The Trumpet of the Swan (full color)
E. B. White
Format: PDF / Kindle (mobi) / ePub
Like the rest of his family, Louis is a trumpeter swan. But unlike his four brothers and sisters, Louis can't trumpet joyfully. In fact, he can't even make a sound. And since he can't trumpet his love, the beautiful swan Serena pays absolutely no attention to him.
Louis tries everything he can think of to win Serena's affection--#8212;he even goes to school to learn to read and write. But nothing seems to work. Then his father steals him a real brass trumpet. Is a musical instrument the key to winning Louis his love?
for your listening pleasure, Louis the Swan. Take a bow, Louis!” Louis was embarrassed, but he came forward and bowed. Then he raised his trumpet to his mouth and blew a long ko. When he finished, from the opposite shore of the lake there came the echo: ko-oo. The boys clapped. Louis bowed again. Sam Beaver, sitting with the others, his mouth full of marshmallows, was delighted that his plan had succeeded. At the end of the summer, Louis would have a hundred dollars. A boy named Applegate
felt sure he would soon go to the bottom and drown. He felt weak and scared. Water had got into his lungs. He couldn’t last much longer. The first boat to get away from the dock was rowed by Sam Beaver, and Sam was pulling hard at the oars, straining every muscle. But things didn’t look good for Applegate. The boats were still a long way from the boy. When the first cry of “Help” was heard in camp, Louis was coming around the corner of the main lodge. He spied Applegate immediately and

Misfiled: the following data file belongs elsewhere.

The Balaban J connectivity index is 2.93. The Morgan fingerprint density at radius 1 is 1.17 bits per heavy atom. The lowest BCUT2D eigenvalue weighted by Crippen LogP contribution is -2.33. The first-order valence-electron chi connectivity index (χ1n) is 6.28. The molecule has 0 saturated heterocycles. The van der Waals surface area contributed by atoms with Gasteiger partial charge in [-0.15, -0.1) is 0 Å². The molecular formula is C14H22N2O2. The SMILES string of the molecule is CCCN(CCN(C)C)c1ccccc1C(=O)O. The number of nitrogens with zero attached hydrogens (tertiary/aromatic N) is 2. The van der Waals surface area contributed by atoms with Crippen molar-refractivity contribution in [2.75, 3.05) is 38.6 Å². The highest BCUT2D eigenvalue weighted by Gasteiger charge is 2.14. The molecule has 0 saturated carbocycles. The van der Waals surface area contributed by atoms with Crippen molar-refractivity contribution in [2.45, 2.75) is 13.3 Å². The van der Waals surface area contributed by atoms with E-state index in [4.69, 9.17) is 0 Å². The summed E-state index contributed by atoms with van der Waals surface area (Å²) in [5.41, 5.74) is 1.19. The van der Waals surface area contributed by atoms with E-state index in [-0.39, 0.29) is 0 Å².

all the campers, only Louis stayed behind. His flight feathers were growing fast, but he still couldn’t fly. He made up his mind he would remain at camp, all alone, until he was able to take to the air again, and then he would fly straight to Boston. The lake was lonely without the boys, but Louis didn’t mind being alone. For the next three weeks he took life easy. He grew his flight feathers, dreamed of Serena by day and by night, and practiced his trumpet. He had listened to music all
everybody noticed that he was not much bigger than a mouse. The truth of the matter was, the baby looked very much like a mouse in every way He was only about two inches high; and he had a mouse’s sharp nose, a mouse’s tail, a mouse’s whiskers, and the pleasant, shy manner of a mouse. Before he was many days old he was not only looking like a mouse but acting like one, too—wearing a gray hat and carrying a small cane. Mr. and Mrs. Little named him Stuart, and Mr. Little made him a tiny bed out of
reached the upper end of the pond. “Here we are, gracefully floating, supremely buoyant, at some distance from the others, in perfect surroundings—a fine morning, with the pond quiet except for the song of the blackbirds, making the air sweet.” “I wish my father would get to the point,” thought Louis. “This is an ideal place for our conference,” continued the cob. “There is something I feel I should discuss with you very candidly and openly—something that concerns your future. We need not range